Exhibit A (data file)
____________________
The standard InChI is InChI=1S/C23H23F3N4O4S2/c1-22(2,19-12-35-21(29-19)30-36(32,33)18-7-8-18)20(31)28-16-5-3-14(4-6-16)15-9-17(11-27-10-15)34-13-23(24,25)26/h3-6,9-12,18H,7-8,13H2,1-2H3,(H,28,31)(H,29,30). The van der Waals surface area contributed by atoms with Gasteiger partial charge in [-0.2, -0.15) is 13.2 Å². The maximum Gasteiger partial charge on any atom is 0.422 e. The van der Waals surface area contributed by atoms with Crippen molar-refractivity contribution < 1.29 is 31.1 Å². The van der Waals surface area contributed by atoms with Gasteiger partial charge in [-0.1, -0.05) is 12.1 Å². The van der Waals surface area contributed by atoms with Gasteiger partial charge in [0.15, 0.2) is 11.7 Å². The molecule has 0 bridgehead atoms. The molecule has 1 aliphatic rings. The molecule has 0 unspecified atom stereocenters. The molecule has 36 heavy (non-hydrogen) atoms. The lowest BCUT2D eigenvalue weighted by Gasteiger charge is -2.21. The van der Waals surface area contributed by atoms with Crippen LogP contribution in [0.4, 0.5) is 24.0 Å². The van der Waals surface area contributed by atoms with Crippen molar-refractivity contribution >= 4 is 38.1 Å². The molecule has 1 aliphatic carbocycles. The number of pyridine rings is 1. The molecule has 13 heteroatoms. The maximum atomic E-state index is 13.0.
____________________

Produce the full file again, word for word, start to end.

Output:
The standard InChI is InChI=1S/C23H23F3N4O4S2/c1-22(2,19-12-35-21(29-19)30-36(32,33)18-7-8-18)20(31)28-16-5-3-14(4-6-16)15-9-17(11-27-10-15)34-13-23(24,25)26/h3-6,9-12,18H,7-8,13H2,1-2H3,(H,28,31)(H,29,30). The van der Waals surface area contributed by atoms with Gasteiger partial charge in [-0.2, -0.15) is 13.2 Å². The maximum Gasteiger partial charge on any atom is 0.422 e. The van der Waals surface area contributed by atoms with Crippen molar-refractivity contribution < 1.29 is 31.1 Å². The van der Waals surface area contributed by atoms with Gasteiger partial charge in [-0.1, -0.05) is 12.1 Å². The van der Waals surface area contributed by atoms with Gasteiger partial charge in [0.15, 0.2) is 11.7 Å². The molecule has 0 bridgehead atoms. The molecule has 1 aliphatic rings. The molecule has 0 unspecified atom stereocenters. The molecule has 36 heavy (non-hydrogen) atoms. The lowest BCUT2D eigenvalue weighted by Gasteiger charge is -2.21. The van der Waals surface area contributed by atoms with Crippen LogP contribution in [0.4, 0.5) is 24.0 Å². The van der Waals surface area contributed by atoms with Crippen molar-refractivity contribution >= 4 is 38.1 Å². The molecule has 1 aliphatic carbocycles. The number of pyridine rings is 1. The molecule has 13 heteroatoms. The maximum atomic E-state index is 13.0.